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Over here, out of work and homeless

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In 2007, at the height of the economic boom, Szymon was one of many economic migrants who came to live and work in the UK from Poland. On his arrival in Leeds, he managed to find a job working for Asda and he rented a property. Unfortunately, after a year he lost his job, and as a result was unable to pay the rent. He had lost his passport, and suddenly found himself homeless; squatting in Leeds on and off for three years.

As local government bodies up and down the country are all too aware, this is a situation that more and more migrants from central and Eastern Europe are finding themselves in. They don’t speak the language, don’t understand how the systems work, and don’t have a well established support system to turn to.

That’s why at CRI, a national health and social care charity, we have been developing services that provide tailored support to homeless EU nationals in West Yorkshire, pointing them in the right direction for support services in the UK or, if they wish, helping them to make their way back to their home country.

We have to assess individual circumstances if we are to have any success in supporting people

The service, called Reconnections, is made up of a team of support workers, some of whom are from central and Eastern Europe themselves. Some service users are identified through street outreach, some when they’ve been in trouble with the police, and some are referred through councils, GPs, prisons, hostels and shelters. The service provides one-to-one support and advice, and is able to assist with obtaining travel documents through embassies. And if they don’t want to return home? The service will assess their needs and refer them on to the appropriate body here in the UK, whether they need support for alcohol or drug misuse, or just an appointment at the Job Centre.

This model is already well established in West Yorkshire, and the results show a consistent need for the service. Since the service began, they have engaged with 269 people – over 200 have returned home and the rest were referred into other services in the UK. Elements of the service are implemented through street outreach services in Brighton, Cambridge and other areas of the country.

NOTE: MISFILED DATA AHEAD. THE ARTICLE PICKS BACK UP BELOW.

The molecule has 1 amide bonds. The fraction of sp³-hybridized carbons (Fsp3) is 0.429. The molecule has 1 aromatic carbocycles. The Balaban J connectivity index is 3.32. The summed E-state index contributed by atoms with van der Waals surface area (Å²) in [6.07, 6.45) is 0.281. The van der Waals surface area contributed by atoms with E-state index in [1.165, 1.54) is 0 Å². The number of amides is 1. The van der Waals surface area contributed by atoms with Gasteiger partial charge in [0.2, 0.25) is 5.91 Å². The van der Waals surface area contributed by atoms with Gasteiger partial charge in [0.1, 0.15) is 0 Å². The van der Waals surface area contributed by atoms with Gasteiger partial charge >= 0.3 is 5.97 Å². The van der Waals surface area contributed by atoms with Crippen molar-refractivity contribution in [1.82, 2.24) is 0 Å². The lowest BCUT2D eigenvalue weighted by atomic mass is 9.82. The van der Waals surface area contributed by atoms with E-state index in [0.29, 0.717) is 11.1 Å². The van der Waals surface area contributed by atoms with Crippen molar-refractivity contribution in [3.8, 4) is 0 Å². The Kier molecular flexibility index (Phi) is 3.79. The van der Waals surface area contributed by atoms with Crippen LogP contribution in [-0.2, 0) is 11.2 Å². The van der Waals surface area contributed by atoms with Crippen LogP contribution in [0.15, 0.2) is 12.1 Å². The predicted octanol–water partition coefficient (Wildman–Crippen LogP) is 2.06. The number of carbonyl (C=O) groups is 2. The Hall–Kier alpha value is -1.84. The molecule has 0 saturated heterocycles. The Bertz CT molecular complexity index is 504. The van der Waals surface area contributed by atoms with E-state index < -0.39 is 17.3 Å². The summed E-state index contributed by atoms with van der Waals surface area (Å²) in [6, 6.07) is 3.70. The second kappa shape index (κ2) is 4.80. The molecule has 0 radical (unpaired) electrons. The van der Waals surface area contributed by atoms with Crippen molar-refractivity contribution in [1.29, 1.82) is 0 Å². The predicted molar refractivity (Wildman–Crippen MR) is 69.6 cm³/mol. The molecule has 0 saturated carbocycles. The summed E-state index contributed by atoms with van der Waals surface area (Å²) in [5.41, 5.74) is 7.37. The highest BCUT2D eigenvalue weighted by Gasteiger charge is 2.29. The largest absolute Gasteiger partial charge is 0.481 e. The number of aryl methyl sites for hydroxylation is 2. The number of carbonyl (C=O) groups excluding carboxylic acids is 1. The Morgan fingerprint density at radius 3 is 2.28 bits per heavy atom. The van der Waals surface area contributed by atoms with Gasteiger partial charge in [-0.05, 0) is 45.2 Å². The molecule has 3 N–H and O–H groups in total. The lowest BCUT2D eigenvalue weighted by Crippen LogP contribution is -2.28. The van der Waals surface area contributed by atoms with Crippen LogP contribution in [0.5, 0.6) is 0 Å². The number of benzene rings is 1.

In October 2011 Szymon was arrested for shoplifting and taken to a Leeds police station from which he was later released with a caution. While in custody he was made aware of CRI’s Reconnections service, and expressed an interest in returning to Poland.

A Polish speaking worker from the Reconnections team spoke to Szymon, and agreed an action plan which included contacting the Polish Consulate to apply for a temporary travel document and assisting Szymon to register with the homeless healthcare team and engage with alcohol services. Szymon felt motivated to engage with services during this crucial initial intervention, but like many entrenched rough sleepers involved in street drinking, found it difficult to sustain motivation and required support from our service over a number of months, during which engagement varied.

Szymon finally decided to change his situation after several nights in cold weather accommodation, during which we were able to continue daily contact and encouragement. Szymon cut down his drinking to an acceptable level and his GP signed him off as fit for travel. We accompanied him to the Polish Consulate in Manchester where he was issued with a temporary passport. We accompanied him to the airport the following day and he returned to his brother and sister in Poland.

Figures are not available on a national level, but it’s clear that Szymon is representative of a growing trend. The Department of Communities and Local Government’s latest rough sleeping figures reveal that 52% of people sleeping on the streets of London are foreign nationals, and 28% are from within the EU.

Along with CRI, homelessness charity Thames Reach runs a similar service in London, and the Department for Communities and Local Government is beginning to support these kinds of services.

We know that homelessness and rough sleeping are complex, and that we have to assess individual circumstances if we are to have any success in supporting people. If we are to continue improving services, we must recognise the specific challenges faced by foreign nationals.

  • CRI, Thames Reach and the DCLG are running a conference entitled ‘Reconnections: Homelessness and EU Nationals’ at the Victoria Park Plaza Hotel in London on Monday 16 April, It is aimed at local authorities and other bodies interested in commissioning services aimed at foreign nationals. For more information and to register, visit www.cri.org.uk/reconnections

Mark Moody, director of operations, CRI

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